“Now,” says Rafa’a, “I never thought I would be so lonely. It’s the hardest thing about being here.”
Melanie Chen Cole’s haunting sound design, including voices that seem to seep out of Noura’s memories, soon presages an additional guest. Noura has invited Maryam (Isra Elsalihie), an orphan girl from Mosul, raised by nuns. Sponsored by Noura and Tareq, Maryam is now a promising physics student at Stanford. When she drops by earlier than expected, pragmatic and pregnant, Noura finds out she is not the cute, cuddly stand-in for a daughter she had hoped for. Where Noura strives to keep her composure (“Maryam, what happened?”), Maryam is cool. The Mosul Noura dreams about is no more, Maryam tells her, and the orphan wants the baby, something for her own.
And the convent?
“Look,” says Maryam. “I was there when the neighbors burned down the convent and murdered the Mother Superior.”
No wonder she is so resolutely practical about everything, including her up-coming job with the Department of Defense.
Maryam’s arrival sends the play out into even deeper waters. Talking to Rafa’a later, Noura can’t believe how “American” Maryam has become- and worries what to tell Tareq.
For Rafa’a, who has seen a thing or two, an unwed mother is no big deal.
“What’s more Christmassy than welcoming a pregnant woman who has nowhere else to go?”
Christmas goes into full swing with the surprising but fun audio drop, “Laylet ‘Eid (Jingle Bells)” from Lebanese singer, Fairouz and comes to a grinding halt when Maryam walks in.
From that moment on, secrets and expectations come tumbling out. Tareq stunned by Maryam’s pregnancy (“that’s the girl we saved from Isis?”) shames her and later when Noura defends her, his lingering resentment towards Noura comes to the fore (“You wanted to leave Iraq, I didn’t.”). Rafa’a makes a desperate declaration of love for Noura, before charging out into the cold. “Truth is a pathless land,” says Rafa’a, “silence burns the soul.”
Christmas Eve cracks the family open and the love Noura has for the Iraq of 3,000 years of human history, the guilt over leaving, the decisions she has had to make, the ruin the country has become come tumbling out in somewhat overladen monologues.
By the end, Noura will make one surprising confession, giving way to the hope that this Christmas will be the Christmas of new beginnings.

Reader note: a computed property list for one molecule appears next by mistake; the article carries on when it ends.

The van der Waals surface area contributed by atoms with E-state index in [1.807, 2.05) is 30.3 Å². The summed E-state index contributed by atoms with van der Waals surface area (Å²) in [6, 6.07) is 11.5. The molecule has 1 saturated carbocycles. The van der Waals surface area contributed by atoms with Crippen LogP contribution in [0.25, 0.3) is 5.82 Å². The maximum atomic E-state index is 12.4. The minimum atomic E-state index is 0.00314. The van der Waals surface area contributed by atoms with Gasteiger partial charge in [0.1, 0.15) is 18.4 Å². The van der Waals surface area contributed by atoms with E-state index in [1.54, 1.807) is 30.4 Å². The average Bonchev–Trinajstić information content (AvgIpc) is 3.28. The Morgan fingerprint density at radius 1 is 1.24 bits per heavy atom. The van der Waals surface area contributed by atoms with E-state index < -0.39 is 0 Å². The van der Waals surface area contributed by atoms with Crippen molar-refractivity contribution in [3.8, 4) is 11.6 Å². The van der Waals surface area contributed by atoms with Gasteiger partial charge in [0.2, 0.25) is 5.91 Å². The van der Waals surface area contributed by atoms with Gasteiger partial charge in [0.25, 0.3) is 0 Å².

Raffo’s play exudes an astonishing power with deeply intimate moments. There is something incandescent about the show and the staging, despite some of the issues with the overlong text in the second half. The way Noura, Tareq, and Rafa’a interact with each other feels warm and real-the trio are exactly what Raffo has set out to do, fleshed out Arab-American characters who are neither victims of their times nor two-dimensional terrorist. Thanks to Mckeon’s deft directing, this is probably one of the most connected set of characters you will see this season.
Raffo is blessed with a clearly gifted cast, most of whom are of Arab origin, including some who are Iraqi. Lameece Issaq is beautifully intense as Noura, and her ability to keep Noura’s confessional monologues, burning with passion and guilt about leaving Iraq (“they only let us in because we’re Christian”) focused is amazing. Mattico David brings a deep warmth and compassion to Tareq, an interesting casting choice since he played Rafa’a in previous productions. Fajer Kaisi is likewise excellent as Rafa’a, delivering some of the most searing lines of the show. Isra Elsalihie is fiercely present as a stand-in for the new Iraq while Giovanni Cozic is adorable as the tween negotiating expectations.
“Noura” is not an easy play, but it is one that lays bare its heart with a disarming tenderness that stays with you long after the last lines are said.
“Noura” continues at the Old Globe through October 20, 2019. There is a post forum Tuesday, Oct, 8 and Wednesday, October 16. Please see the Old Globe for more information about tickets and showtimes.